MANAMA // Bahrain's military imposed a curfew and a ban on public gatherings yesterday after security forces cleared a protest camp, prompting three government members to resign.
The king's top legal adviser and the health minister stepped down and the housing minister said he would boycott cabinet meetings, an opposition newspaper reported.
A curfew was imposed between 4pm and 4am in the area around the Pearl Roundabout after riot police cleared the camp there with volleys of tear gas and buckshot. Demonstrations, rallies and sit-ins were also banned under the state of emergency declared by King Hamad bin Isa Al Khalifa on Tuesday, a statement by the Bahrain Defence Forces said.
Two protesters and two members of the security forces were reportedly killed in clashes as police and soldiers pushed protesters out of the city centre, where the presence of security forces had escalated in recent days.
The violence has led to calls by some members of the international community for restraint and a return to dialogue. The US president, Barack Obama, called King Hamad and Saudi Arabia's King Abdullah to express his "deep concern" about violent clashes between authorities and protesters, and to urge both sides to use the political process rather than force to settle their differences, the White House press secretary Jay Carney said.
Mr Obama's secretary of state, Hillary Clinton, said a decision by members of the Gulf Co-operation Council to send a force of at least 1,500 troops and police to Bahrain was "on the wrong track".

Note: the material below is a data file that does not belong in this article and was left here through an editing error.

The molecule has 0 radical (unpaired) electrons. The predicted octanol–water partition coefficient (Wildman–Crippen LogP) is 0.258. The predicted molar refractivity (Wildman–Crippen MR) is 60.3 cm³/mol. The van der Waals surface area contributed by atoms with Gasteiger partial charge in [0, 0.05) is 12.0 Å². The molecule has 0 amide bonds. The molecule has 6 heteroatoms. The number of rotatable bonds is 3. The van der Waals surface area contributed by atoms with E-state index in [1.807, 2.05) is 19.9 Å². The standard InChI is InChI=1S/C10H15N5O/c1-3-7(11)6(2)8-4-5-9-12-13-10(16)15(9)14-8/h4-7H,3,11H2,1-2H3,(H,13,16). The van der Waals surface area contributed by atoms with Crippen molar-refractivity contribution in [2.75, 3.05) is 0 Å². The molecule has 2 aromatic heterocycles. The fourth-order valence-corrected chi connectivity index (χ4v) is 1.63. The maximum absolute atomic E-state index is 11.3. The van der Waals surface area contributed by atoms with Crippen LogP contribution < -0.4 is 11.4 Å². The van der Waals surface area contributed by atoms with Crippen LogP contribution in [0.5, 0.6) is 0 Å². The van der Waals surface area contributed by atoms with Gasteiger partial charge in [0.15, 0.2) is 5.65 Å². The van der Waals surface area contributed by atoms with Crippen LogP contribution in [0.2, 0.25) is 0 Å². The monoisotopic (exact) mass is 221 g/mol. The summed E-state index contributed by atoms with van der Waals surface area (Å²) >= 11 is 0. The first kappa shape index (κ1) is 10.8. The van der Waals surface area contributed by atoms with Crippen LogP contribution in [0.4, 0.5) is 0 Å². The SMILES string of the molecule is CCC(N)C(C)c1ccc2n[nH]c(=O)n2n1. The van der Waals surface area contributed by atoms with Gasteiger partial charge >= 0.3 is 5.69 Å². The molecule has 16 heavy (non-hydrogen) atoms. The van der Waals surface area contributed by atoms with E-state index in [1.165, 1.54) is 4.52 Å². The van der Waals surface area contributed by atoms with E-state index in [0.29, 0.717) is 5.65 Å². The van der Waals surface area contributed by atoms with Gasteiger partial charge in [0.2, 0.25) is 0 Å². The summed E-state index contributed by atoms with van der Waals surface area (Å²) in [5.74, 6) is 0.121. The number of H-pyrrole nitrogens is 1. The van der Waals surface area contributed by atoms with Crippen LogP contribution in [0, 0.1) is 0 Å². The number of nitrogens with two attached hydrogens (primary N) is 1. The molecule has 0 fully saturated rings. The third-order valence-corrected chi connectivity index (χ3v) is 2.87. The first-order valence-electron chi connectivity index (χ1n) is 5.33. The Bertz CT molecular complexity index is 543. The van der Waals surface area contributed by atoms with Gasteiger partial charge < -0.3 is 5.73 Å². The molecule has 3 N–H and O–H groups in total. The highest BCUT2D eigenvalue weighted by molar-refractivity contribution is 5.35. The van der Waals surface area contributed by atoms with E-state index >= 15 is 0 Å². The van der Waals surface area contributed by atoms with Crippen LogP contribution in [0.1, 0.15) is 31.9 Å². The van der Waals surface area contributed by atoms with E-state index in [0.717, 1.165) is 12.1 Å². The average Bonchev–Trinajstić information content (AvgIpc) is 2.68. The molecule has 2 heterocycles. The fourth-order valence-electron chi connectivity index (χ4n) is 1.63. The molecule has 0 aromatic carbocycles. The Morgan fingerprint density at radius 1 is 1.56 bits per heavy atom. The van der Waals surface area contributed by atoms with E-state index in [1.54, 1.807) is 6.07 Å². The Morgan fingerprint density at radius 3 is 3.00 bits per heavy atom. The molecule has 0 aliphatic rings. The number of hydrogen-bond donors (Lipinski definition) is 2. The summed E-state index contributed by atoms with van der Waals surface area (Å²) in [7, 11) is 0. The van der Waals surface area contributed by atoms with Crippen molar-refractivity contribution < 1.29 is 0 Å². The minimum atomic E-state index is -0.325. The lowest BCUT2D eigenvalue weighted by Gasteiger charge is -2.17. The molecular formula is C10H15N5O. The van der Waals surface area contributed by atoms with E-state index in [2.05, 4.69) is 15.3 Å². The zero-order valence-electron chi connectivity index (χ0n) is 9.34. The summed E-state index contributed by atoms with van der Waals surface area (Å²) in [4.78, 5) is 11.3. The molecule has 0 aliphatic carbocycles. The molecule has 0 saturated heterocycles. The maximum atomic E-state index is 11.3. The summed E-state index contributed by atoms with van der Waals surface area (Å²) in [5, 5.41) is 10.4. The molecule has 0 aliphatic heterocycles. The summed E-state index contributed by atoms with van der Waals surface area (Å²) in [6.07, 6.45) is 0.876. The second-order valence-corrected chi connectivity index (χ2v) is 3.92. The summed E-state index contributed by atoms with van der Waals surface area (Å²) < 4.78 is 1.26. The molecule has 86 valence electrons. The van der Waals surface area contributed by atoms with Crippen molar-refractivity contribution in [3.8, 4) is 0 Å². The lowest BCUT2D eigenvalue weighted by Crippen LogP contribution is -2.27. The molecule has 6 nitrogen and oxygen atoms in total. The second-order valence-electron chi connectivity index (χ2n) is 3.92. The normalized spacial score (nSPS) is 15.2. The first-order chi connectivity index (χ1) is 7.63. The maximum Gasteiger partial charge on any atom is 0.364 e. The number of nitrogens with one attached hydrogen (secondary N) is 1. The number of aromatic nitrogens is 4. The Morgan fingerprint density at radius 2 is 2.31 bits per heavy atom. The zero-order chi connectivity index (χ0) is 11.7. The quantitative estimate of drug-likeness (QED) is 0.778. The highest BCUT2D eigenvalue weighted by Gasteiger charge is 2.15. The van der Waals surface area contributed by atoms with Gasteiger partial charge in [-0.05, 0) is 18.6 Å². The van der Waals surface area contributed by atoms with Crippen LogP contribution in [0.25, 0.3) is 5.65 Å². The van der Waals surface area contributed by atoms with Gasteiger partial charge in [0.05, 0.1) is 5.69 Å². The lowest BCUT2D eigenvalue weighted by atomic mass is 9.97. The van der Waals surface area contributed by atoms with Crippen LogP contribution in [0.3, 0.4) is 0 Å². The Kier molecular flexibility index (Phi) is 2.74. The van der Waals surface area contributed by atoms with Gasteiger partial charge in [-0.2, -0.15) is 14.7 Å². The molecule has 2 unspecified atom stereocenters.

In response to yesterday morning's raid, at least four members of Bahrain's appointed Shura Council and 12 Shiite judges also resigned, Al Wasat reported.
Ahmed al Asfor, the adviser to the Supreme Judicial Court and believed to be close to King Hamad, said he was resigning because of the "extensive violence used against the people of Bahrain", the newspaper said. He also accused the government of "spreading sectarian news and broadcasts by the official media agencies".
Majeed al Alawi, the minister of housing, also condemned the handling of the protests. "I boycott the government because of the way it is dealing with the current events in the country," Al Wasat quoted him as saying.
Jane Kinninmont, a senior research fellow and Bahrain expert at Chatham House, a London-based think tank, said those officials who resigned were reformists whose credibility had been undermined by the government's response to the protests. "Supporters of the reformists were willing to believe that the first round of violence could have been a mistake," Ms Kinninmont said. "It is now clear that this was not the case.
"I don't think this seriously challenges the king's power, but it is a further blow to any credibility left in the reform process."
Police raided the Pearl Roundabout camp shortly after 7am yesterday, firing tear-gas canisters at the protesters while military helicopters circled overhead. Army vehicles, including six tanks, were positioned less than half a kilometre away.
"Why are they doing this? They are killing us," said Hussain, 26, as he took cover inside the fish market next to the roundabout. "We will just come back until our demands are accepted."